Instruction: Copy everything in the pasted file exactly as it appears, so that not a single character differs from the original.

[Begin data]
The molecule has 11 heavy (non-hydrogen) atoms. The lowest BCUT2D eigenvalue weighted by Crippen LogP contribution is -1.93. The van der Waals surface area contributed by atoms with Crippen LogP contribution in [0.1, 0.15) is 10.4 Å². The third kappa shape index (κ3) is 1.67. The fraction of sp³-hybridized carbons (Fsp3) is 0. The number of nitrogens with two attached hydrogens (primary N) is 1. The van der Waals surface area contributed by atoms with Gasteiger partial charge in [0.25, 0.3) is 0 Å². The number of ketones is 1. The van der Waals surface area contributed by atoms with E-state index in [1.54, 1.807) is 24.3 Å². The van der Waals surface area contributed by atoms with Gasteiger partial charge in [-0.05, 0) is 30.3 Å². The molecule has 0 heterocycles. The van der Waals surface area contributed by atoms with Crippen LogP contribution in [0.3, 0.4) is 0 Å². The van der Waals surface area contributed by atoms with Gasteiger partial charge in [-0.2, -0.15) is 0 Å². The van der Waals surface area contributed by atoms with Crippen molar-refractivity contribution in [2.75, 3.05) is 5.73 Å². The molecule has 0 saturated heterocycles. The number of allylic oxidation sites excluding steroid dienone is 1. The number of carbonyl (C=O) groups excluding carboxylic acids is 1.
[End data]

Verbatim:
The molecule has 11 heavy (non-hydrogen) atoms. The lowest BCUT2D eigenvalue weighted by Crippen LogP contribution is -1.93. The van der Waals surface area contributed by atoms with Crippen LogP contribution in [0.1, 0.15) is 10.4 Å². The third kappa shape index (κ3) is 1.67. The fraction of sp³-hybridized carbons (Fsp3) is 0. The number of nitrogens with two attached hydrogens (primary N) is 1. The van der Waals surface area contributed by atoms with Gasteiger partial charge in [0.25, 0.3) is 0 Å². The number of ketones is 1. The van der Waals surface area contributed by atoms with E-state index in [1.54, 1.807) is 24.3 Å². The van der Waals surface area contributed by atoms with Gasteiger partial charge in [-0.05, 0) is 30.3 Å². The molecule has 0 heterocycles. The van der Waals surface area contributed by atoms with Crippen LogP contribution in [0.3, 0.4) is 0 Å². The van der Waals surface area contributed by atoms with Gasteiger partial charge in [-0.2, -0.15) is 0 Å². The van der Waals surface area contributed by atoms with Crippen molar-refractivity contribution in [2.75, 3.05) is 5.73 Å². The molecule has 0 saturated heterocycles. The number of allylic oxidation sites excluding steroid dienone is 1. The number of carbonyl (C=O) groups excluding carboxylic acids is 1.